How many times have we mumbled our way through the Nicene Creed, giving not a second thought to our firm, vocalized belief in the revolutionary proposition that there shall be a “resurrection of the body” after death, and not simply some vague new life for our immortal soul?
How often, perhaps during the same Mass, have we dutifully mouthed along with the congregation the words “Christ has died, Christ is risen, Christ will come again,” while ignoring the universe-shattering implications of those phrases? John Polkinghorne’s book is a loving wake-up call for all of us who shilly-shally along like that. Polkinghorne is well suited to the task, writing in an easy, accessible style about the difficult study of eschatology—the doctrine of final things.
A former professor of mathematical physics at Cambridge University, Polkinghorne now is an Anglican vicar and assistant pastor of a large poor parish south of Bristol. He abandoned a prestigious academic career at the age of 49 to dedicate himself to religion. In April of this year, he won the $1 million Templeton Prize for Progress in Religion, the world’s largest annual monetary award given to an individual, larger than the Nobel Prize. A scientist and theologian, Polkinghorne is past president of Queen’s College, Cambridge, and the author of several other books on eschatology. Among the best is Faith of a Physicist: Reflections of a Bottom-Up Thinker, (Princeton University Press, 1994). That wonderful book argues that the Darwinian theory of perfection-through-elimination is nonsense and that “only a great act of God can deliver the universe and ourselves from eventual futility.”
Underpinning all of his thinking in the new book, The God of Hope, is the idea that the Supreme Being’s “steadfast love is the only ground for true and everlasting hope.” Whenever Polkinghorne comes to a particularly dicey question, he follows that dictum and considers possible answers that God’s endless love might provide. He chides scientists who have never seen a quark but who believe in their existence as immutable truth, while at the same time they reject the idea of a Supreme Being who gave humans the “consciousness” that separates us from Darwin’s turtles.
The God of Hope is not as feisty as Faith of a Physicist, probably because it is a kind of book-by-committee. It is an outgrowth of three years’ work by a group of scientists and theologians, under the auspices of the Center for Theological Inquiry at Princeton University. It is therefore, in part, an attempt to synthesize many viewpoints.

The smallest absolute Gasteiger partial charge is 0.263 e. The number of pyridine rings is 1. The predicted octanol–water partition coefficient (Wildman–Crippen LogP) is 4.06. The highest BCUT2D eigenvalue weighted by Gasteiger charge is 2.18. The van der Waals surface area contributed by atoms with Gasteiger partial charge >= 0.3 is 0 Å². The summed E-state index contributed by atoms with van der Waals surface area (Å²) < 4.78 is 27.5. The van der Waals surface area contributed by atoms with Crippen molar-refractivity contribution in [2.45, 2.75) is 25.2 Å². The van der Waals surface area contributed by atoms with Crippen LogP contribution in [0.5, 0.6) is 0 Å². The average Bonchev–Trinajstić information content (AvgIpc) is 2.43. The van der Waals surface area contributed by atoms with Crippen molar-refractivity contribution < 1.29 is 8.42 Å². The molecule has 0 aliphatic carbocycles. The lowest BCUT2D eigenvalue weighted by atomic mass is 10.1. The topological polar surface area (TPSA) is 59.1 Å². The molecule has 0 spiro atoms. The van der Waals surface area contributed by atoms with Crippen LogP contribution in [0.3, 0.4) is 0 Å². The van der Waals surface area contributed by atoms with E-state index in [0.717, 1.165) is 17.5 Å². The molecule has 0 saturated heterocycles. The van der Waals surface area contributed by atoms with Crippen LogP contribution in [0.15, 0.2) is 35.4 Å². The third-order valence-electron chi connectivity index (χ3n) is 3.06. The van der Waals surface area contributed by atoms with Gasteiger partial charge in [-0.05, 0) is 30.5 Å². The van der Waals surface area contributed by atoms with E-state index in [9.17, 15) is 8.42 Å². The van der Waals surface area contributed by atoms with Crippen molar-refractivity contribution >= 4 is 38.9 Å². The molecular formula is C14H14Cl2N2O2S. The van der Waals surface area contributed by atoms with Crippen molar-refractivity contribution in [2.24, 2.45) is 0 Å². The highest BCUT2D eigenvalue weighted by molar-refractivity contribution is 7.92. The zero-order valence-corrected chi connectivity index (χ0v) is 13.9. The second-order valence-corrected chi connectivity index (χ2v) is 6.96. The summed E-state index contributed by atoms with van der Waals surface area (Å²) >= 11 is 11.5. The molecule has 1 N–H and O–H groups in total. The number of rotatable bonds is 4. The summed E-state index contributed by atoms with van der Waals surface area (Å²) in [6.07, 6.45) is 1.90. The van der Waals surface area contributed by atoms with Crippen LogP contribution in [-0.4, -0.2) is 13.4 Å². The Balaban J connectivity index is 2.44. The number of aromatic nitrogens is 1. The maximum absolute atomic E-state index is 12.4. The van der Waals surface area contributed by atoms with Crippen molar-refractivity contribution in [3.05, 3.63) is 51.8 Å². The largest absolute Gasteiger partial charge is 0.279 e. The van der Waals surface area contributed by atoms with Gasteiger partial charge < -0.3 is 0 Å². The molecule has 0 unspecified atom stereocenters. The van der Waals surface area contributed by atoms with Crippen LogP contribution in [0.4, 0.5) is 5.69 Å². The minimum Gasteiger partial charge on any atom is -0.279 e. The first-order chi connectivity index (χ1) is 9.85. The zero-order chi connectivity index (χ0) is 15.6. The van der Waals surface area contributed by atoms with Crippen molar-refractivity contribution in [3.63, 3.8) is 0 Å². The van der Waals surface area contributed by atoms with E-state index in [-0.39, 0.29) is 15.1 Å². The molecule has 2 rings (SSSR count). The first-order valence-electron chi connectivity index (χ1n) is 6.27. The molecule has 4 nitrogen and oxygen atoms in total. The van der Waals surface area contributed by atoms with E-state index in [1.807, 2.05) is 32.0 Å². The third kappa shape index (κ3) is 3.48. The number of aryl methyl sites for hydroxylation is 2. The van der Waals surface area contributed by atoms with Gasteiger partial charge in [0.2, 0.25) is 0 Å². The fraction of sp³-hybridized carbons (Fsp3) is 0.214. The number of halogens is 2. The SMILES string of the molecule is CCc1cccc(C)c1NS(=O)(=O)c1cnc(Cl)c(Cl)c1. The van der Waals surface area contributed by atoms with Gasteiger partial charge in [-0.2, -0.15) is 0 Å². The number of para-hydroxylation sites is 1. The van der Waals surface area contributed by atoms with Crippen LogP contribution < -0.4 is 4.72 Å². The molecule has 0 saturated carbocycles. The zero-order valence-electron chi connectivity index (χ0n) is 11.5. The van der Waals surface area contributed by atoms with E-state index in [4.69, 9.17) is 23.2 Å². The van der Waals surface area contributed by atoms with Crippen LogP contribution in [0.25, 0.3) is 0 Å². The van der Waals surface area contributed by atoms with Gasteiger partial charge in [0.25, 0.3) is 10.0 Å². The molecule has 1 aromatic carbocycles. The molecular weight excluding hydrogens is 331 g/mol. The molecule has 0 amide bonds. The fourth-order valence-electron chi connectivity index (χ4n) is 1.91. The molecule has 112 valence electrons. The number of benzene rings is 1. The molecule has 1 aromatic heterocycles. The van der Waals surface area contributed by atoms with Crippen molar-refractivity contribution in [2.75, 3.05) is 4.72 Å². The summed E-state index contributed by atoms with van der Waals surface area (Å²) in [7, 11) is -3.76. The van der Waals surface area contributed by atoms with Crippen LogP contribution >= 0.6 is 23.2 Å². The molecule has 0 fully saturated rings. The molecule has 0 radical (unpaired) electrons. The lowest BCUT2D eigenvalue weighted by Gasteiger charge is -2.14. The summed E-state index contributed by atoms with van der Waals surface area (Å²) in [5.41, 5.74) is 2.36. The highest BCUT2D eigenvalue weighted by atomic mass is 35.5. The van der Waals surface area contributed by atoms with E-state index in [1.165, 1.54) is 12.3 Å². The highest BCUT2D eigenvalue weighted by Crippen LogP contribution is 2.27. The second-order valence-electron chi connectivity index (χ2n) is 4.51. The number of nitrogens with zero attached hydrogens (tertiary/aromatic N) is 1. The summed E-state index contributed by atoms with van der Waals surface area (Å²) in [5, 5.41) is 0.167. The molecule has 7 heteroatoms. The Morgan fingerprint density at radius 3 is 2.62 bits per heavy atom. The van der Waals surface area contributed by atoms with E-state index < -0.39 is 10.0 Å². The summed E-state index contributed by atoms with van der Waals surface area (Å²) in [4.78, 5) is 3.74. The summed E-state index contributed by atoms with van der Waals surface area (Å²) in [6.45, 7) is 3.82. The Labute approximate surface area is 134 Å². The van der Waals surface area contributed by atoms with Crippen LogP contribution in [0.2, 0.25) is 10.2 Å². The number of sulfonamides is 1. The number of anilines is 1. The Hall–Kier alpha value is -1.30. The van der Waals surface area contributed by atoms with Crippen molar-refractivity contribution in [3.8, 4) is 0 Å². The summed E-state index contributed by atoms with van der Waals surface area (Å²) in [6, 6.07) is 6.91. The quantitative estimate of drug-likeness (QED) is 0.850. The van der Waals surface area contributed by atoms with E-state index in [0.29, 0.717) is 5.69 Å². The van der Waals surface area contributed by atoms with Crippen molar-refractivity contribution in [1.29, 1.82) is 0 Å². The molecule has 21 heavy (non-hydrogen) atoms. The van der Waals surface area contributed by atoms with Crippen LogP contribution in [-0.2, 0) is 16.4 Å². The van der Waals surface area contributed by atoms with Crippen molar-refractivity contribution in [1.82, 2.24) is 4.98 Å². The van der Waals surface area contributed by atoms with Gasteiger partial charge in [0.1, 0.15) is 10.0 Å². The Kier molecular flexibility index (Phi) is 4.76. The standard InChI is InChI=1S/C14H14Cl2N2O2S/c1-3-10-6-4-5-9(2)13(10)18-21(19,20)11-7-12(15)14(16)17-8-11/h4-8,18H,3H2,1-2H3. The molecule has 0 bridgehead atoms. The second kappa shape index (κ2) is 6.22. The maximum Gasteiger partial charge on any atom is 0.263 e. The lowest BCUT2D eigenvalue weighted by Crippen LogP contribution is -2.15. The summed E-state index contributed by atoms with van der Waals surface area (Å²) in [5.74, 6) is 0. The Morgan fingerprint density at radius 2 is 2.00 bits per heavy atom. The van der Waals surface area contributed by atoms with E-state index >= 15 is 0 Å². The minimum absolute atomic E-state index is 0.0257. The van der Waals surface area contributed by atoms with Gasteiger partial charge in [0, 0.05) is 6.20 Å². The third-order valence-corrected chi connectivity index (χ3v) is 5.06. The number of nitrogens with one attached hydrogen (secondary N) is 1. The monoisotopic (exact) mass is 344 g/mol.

Polkinghorne’s strong views and straightforward composition shine through on every page. Among his conclusions: Don’t look forward to golf in the next life for thousands of days straight—you’ll get sick of it. Moreover, it’s equally unlikely that you will grow angel’s wings and, despite your tin ear, spend eternity plinking away at Mozart and Chopin on a gold-encrusted harp.
He does posit the possibility that our pets might join us, because they were such a great part of the earthly lives that are a prelude to heaven. “Perhaps,” he writes, “they will have a particular role to play in the restored relationships of the world to come.” Polkinghorne draws the line, however, at the possibility that billions of bulls, water buffalo, hyenas, anacondas and bacteria will join us in those more stately mansions that Jesus Christ promises. Both logic and Scripture, he writes, point to a perfectible life in “heaven”—in a physical sense—that may not be radically different from our lives here and now.
Has God created the universe only to abandon it to collapse or dissolution a few billion years from now, as the scientists promise? Not likely, concludes Polkinghorne. What God will do, though, the author does not predict. Ultimately, for the faithful, belief in a life beyond death rests upon the words of the Scripture and our logical minds, he says.
In several chapters, Polkinghorne delves into the abundant evidence to support his affirmations concerning the resurrection of the body and Jesus’ promise to “make all things new” in God. Paul’s promise in 1 Corinthians that the faithful will be changed in a “twinkling of an eye” would seem to mesh with Jesus’ promise to the penitent thief dying with him on Calvary: “Truly I tell you, today you will be with me in Paradise.”
Christ’s own rising from the dead points the way, Polkinghorne contends, to the manner of life expectable up ahead. In the 40 days after his resurrection, Jesus ate, met with his disciples, presented his wounded flesh to be examined by Thomas, yet came and went at will, as a spirit. And mysteriously, the Gospels report several times that the risen Jesus usually was difficult to recognize, as when he joined the two disciples on the road to Emmaus or when he appeared near the shores of Galilee.
No one can say what God foreshadowed for us in making himself hard to identify in the body of his Son. But it is logical to conclude that our own experiences after death will mirror Jesus’, in some lesser way. Polkinghorne does not pretend to know what heaven will be like. But he believes it is important to press the study of eschatology rather than leave the ground open to cynical, nonbelieving scientists and their simplified “extrapolation of history.”
The God of Hope and the End of the World is both challenging and comforting. It is an excellent work, providing gallons of fuel for debates or personal pondering about the probable or possible shapes of the life of the world to come.